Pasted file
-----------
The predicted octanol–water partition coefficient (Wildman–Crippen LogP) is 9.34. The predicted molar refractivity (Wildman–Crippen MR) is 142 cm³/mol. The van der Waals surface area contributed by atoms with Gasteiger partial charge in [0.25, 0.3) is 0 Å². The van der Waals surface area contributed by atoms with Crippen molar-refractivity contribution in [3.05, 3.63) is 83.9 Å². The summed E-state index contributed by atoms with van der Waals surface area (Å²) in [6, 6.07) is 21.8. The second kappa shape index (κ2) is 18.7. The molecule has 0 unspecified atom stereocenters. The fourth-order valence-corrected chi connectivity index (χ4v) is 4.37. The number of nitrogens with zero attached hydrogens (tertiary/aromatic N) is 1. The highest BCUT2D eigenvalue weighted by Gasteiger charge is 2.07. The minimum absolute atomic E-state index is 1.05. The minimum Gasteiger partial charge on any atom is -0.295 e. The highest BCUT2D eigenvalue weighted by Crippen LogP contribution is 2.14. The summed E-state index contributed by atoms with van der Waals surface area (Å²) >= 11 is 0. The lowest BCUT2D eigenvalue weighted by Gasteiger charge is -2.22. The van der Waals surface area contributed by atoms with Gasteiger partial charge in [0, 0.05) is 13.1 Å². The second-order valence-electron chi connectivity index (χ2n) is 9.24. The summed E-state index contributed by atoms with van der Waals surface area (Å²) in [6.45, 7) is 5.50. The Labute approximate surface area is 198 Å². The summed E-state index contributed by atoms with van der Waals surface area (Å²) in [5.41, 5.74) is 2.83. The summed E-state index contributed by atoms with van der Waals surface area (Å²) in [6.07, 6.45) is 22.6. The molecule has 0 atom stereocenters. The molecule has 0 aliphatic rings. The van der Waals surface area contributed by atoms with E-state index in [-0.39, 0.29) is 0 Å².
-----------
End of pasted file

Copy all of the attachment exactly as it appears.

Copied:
The predicted octanol–water partition coefficient (Wildman–Crippen LogP) is 9.34. The predicted molar refractivity (Wildman–Crippen MR) is 142 cm³/mol. The van der Waals surface area contributed by atoms with Gasteiger partial charge in [0.25, 0.3) is 0 Å². The van der Waals surface area contributed by atoms with Crippen molar-refractivity contribution in [3.05, 3.63) is 83.9 Å². The summed E-state index contributed by atoms with van der Waals surface area (Å²) in [6, 6.07) is 21.8. The second kappa shape index (κ2) is 18.7. The molecule has 0 unspecified atom stereocenters. The fourth-order valence-corrected chi connectivity index (χ4v) is 4.37. The number of nitrogens with zero attached hydrogens (tertiary/aromatic N) is 1. The highest BCUT2D eigenvalue weighted by Gasteiger charge is 2.07. The minimum absolute atomic E-state index is 1.05. The minimum Gasteiger partial charge on any atom is -0.295 e. The highest BCUT2D eigenvalue weighted by Crippen LogP contribution is 2.14. The summed E-state index contributed by atoms with van der Waals surface area (Å²) >= 11 is 0. The lowest BCUT2D eigenvalue weighted by Gasteiger charge is -2.22. The van der Waals surface area contributed by atoms with Gasteiger partial charge in [0, 0.05) is 13.1 Å². The second-order valence-electron chi connectivity index (χ2n) is 9.24. The summed E-state index contributed by atoms with van der Waals surface area (Å²) in [6.45, 7) is 5.50. The Labute approximate surface area is 198 Å². The summed E-state index contributed by atoms with van der Waals surface area (Å²) in [5.41, 5.74) is 2.83. The summed E-state index contributed by atoms with van der Waals surface area (Å²) in [6.07, 6.45) is 22.6. The molecule has 0 atom stereocenters. The molecule has 0 aliphatic rings. The van der Waals surface area contributed by atoms with E-state index in [-0.39, 0.29) is 0 Å².